For more information about real-time qPCR, see Bio-Rad bulletin 5279, Real-time PCR applications guide (coming soon).

Requirements or Limitations

  • Moderately expensive
  • Real-time PCR system needed
  • Protein is not directly measured or identified

Advantages

  • Requires little starting material
  • Commonly used and widely accepted technique

Spectrometry

A spectrophotometer is an instrument that measures light intensity as a function of color or wavelength. In fact, β-galactosidase assays can be used to determine transfection efficiency by measuring colorimetric changes associated with β-galactosidase activity.

For more information about spectrophotometry and β-galactosidase assays, see:

  • Nielsen DA et al. (1983). Expression of a preproinsulin-beta-galactosidase gene fusion in mammalian cells. Proc Natl Acad Sci USA 80, 5198–5202.
  • Sambrook J, Fritsch EF, Maniatis T, eds. (1989). Molecular Cloning: A Laboratory Manual, Second Ed. (Woodbury, NY: Cold Spring Harbor Laboratory Press).
  • http://www.protocol-online.org/cgi-bin/prot/view_cache.cgi?ID=1240

Requirements or Limitations

  • Moderately expensive
  • Expression of β-galactosidase (when β-galactosidase assays are used)

Advantages

  • Able to perform a quick and easy sample detection (direct analysis of lysate with spectrophotometer after addition of substrate)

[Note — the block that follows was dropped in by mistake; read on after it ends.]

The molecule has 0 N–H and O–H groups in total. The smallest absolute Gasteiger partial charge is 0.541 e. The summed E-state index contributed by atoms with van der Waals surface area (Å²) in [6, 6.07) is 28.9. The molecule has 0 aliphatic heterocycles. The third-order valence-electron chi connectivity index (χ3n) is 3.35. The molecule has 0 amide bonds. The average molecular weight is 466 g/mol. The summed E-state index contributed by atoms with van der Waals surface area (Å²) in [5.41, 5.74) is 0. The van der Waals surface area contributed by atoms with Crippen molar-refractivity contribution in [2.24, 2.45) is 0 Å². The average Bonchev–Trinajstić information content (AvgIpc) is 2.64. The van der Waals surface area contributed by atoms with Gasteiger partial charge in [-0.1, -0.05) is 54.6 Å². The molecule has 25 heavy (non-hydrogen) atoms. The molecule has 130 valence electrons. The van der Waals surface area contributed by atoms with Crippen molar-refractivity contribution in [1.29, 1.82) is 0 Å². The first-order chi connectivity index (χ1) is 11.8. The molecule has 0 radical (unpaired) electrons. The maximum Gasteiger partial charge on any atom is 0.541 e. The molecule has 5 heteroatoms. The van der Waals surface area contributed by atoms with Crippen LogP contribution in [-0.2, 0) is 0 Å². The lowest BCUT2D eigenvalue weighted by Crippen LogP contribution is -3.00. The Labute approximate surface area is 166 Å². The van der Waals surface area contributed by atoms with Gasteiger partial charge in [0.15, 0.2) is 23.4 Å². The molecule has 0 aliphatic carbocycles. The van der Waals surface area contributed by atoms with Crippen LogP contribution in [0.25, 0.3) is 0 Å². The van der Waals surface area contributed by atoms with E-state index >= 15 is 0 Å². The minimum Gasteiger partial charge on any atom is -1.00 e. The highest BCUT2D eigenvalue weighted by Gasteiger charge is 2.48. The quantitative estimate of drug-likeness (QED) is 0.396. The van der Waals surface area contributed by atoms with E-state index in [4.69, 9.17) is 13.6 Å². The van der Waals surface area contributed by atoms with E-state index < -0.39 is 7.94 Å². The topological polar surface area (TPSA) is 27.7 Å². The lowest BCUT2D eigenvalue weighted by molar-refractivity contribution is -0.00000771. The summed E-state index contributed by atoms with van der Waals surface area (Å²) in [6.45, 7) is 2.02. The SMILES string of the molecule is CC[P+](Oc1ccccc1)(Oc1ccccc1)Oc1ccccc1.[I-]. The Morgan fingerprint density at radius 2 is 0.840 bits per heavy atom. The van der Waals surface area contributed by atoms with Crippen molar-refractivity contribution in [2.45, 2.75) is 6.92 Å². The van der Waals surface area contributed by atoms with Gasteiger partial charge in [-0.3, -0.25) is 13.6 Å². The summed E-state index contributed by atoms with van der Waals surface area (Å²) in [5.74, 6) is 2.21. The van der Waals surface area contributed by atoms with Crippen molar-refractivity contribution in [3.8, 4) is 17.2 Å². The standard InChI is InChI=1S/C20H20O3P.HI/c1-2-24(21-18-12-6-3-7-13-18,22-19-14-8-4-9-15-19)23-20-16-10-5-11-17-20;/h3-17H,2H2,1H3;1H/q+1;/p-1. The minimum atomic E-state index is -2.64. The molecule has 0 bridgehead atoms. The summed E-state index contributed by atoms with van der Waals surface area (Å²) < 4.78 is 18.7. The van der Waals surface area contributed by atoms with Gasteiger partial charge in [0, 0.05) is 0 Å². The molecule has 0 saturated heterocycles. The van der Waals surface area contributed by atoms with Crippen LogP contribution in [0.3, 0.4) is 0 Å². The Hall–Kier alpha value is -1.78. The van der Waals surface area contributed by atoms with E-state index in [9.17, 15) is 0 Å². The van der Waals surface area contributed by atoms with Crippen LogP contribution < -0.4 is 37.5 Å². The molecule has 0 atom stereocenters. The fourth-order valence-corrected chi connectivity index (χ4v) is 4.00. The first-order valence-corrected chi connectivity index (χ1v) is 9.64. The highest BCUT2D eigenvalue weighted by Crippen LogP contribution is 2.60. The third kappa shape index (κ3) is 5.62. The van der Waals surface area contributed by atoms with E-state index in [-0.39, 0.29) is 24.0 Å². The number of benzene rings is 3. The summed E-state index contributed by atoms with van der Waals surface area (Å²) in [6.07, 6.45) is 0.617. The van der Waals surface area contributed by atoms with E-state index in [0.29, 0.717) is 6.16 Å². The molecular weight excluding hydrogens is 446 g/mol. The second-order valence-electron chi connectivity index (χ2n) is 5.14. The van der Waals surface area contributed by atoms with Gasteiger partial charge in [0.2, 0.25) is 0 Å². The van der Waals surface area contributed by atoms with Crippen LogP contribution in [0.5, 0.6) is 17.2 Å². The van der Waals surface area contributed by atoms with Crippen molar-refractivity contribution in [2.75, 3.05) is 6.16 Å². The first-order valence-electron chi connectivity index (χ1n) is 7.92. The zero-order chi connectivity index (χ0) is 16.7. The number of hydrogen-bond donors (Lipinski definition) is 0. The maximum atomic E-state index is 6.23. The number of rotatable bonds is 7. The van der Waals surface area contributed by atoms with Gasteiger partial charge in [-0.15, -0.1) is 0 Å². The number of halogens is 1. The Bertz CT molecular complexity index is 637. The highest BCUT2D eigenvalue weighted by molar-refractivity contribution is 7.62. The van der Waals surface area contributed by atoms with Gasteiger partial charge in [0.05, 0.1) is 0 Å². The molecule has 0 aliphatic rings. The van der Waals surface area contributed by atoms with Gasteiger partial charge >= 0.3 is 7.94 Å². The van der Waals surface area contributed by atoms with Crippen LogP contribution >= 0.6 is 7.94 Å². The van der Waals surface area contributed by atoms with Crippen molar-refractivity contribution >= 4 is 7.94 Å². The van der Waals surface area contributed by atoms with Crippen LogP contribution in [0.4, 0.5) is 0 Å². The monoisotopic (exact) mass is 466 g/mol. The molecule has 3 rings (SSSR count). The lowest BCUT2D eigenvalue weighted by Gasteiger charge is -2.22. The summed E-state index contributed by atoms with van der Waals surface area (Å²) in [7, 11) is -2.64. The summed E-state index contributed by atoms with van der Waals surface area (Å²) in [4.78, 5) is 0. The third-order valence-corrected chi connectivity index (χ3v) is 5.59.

• Can perform quantitative analysis for total expression

Western Blot Analysis

Western blot analysis can be used to identify or quantitate the total expression of your transfected gene from a population of cells. With western blot analysis, you can determine the relative expression level of your transfected protein in a population of cells. This method of quantitation requires the use of an internal control, such as GAPDH or β-actin.

For more information about western blot analysis, see:

Requirements or Limitations

  • Must be able to label and detect protein
  • Time consuming due to running and transfer of gels and labeling protein for detection
  • For quantitative analysis, need an internal control and densitometer

Advantages

  • Inexpensive
  • Commonly used and widely accepted technique
  • Can be used for quantitative analysis for total expression

References

General Transfection